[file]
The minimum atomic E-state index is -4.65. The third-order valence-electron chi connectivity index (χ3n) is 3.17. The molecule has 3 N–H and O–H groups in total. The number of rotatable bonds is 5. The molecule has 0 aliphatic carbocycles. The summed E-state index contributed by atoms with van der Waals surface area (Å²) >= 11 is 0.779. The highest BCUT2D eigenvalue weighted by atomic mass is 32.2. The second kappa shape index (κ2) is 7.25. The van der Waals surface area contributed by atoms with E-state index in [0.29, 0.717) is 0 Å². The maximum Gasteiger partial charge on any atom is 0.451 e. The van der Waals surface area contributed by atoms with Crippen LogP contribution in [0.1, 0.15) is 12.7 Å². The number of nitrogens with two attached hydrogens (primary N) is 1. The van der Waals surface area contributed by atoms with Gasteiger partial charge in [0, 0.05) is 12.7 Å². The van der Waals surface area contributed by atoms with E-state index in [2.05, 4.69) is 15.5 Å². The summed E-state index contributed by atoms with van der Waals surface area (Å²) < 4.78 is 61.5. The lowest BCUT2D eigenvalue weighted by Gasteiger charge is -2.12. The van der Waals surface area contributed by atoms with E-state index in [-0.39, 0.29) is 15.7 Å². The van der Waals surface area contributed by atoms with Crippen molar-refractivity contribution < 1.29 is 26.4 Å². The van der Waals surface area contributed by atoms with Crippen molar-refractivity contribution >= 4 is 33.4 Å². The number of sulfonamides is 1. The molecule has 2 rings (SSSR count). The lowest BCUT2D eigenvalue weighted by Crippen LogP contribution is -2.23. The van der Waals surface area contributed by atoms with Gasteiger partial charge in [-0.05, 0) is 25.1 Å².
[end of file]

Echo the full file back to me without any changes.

The minimum atomic E-state index is -4.65. The third-order valence-electron chi connectivity index (χ3n) is 3.17. The molecule has 3 N–H and O–H groups in total. The number of rotatable bonds is 5. The molecule has 0 aliphatic carbocycles. The summed E-state index contributed by atoms with van der Waals surface area (Å²) >= 11 is 0.779. The highest BCUT2D eigenvalue weighted by atomic mass is 32.2. The second kappa shape index (κ2) is 7.25. The van der Waals surface area contributed by atoms with E-state index in [0.29, 0.717) is 0 Å². The maximum Gasteiger partial charge on any atom is 0.451 e. The van der Waals surface area contributed by atoms with Crippen LogP contribution in [0.1, 0.15) is 12.7 Å². The number of nitrogens with two attached hydrogens (primary N) is 1. The van der Waals surface area contributed by atoms with Gasteiger partial charge in [0, 0.05) is 12.7 Å². The van der Waals surface area contributed by atoms with E-state index in [2.05, 4.69) is 15.5 Å². The summed E-state index contributed by atoms with van der Waals surface area (Å²) < 4.78 is 61.5. The lowest BCUT2D eigenvalue weighted by Gasteiger charge is -2.12. The van der Waals surface area contributed by atoms with E-state index in [-0.39, 0.29) is 15.7 Å². The van der Waals surface area contributed by atoms with Crippen molar-refractivity contribution < 1.29 is 26.4 Å². The van der Waals surface area contributed by atoms with Crippen molar-refractivity contribution >= 4 is 33.4 Å². The number of sulfonamides is 1. The molecule has 2 rings (SSSR count). The lowest BCUT2D eigenvalue weighted by Crippen LogP contribution is -2.23. The van der Waals surface area contributed by atoms with Gasteiger partial charge in [-0.05, 0) is 25.1 Å².